12 July 2007

RSS, Part 4

Minorities (contd)

Hindutva is not anti-Islam or anti-Christianity. How can it be, when Hinduism believes in the principles of 'Sarva dharma sama bhava' (Equal respect for all religions) and 'Ekam sat vipra bahuda vadanti' (Truth is One; the wise say many things)?

The RSS is not anti-Muslim or anti-Christian. It regards all Indians as brothers and sisters, irrespective of the religion they practice. The RSS's campaign is against Islamic extremists (who are trying to destroy India) and Christian missionaries (who exploit poverty to convert Indians). The RSS has nothing against the majority of peaceful, law-abiding and patriotic Muslims and Christians. In fact, it invites them to join its struggle.


The RSS is anti-caste. It believes caste divides Hindus, and disunity has been the bane of Hindu society. The RSS seeks to unite all Hindus. The practice of untouchability is particularly heinous; it is a crime against man and God.

(This concludes my little series)


kculon said...

"Christian missionaries (who exploit poverty to convert Indians)" -- why is that a problem?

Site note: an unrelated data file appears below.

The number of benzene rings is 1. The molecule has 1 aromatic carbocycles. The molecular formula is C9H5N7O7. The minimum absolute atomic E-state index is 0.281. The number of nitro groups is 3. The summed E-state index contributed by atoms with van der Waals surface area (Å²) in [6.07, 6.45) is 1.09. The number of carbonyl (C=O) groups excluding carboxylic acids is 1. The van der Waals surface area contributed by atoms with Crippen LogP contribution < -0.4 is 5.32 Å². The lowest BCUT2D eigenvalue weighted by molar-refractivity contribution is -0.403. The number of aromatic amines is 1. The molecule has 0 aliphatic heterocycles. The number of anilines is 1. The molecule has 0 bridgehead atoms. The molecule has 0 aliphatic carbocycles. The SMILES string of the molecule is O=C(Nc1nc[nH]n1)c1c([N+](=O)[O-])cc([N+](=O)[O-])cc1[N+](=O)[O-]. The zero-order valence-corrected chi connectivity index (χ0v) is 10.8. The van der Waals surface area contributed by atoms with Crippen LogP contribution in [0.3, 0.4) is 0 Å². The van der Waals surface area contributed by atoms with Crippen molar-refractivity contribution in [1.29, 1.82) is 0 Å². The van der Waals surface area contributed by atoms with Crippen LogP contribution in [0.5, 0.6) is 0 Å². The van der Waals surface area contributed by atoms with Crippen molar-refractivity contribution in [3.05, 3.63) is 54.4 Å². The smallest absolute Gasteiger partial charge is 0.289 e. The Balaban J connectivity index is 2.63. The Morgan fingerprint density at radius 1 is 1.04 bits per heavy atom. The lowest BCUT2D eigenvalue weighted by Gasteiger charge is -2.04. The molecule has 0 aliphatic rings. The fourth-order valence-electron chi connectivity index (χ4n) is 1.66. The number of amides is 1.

Psomax said...

See stephen-knapp.com/mahatma_gandhi_on_conversion.htm

Anonymous said...

Here's a suggestion to the RSS. Instead of having Non-English messages such as "Sarva dharma sama bhava", which doesn't resonate with most of the younger generation today, it would help to communicate in English, if it hopes to reach out to the "urban youth". Sure, there are hundreds of millions of people who can't speak or understand English, but then, is there an English-version of RSS that the urban youth can relate to?

Psomax said...

1. The whole point of the RSS is to make Indians proud of their culture and arouse in them national consciousness. If we use English instead of Indian languages then the basic purpose is defeated. At best English can only be the initial means to acquaint people with the RSS and its ideology.

2. Weekly shakhas ("IT milans") are held for software professionals in English. See
indianexpress.com/sunday/story/32611.html and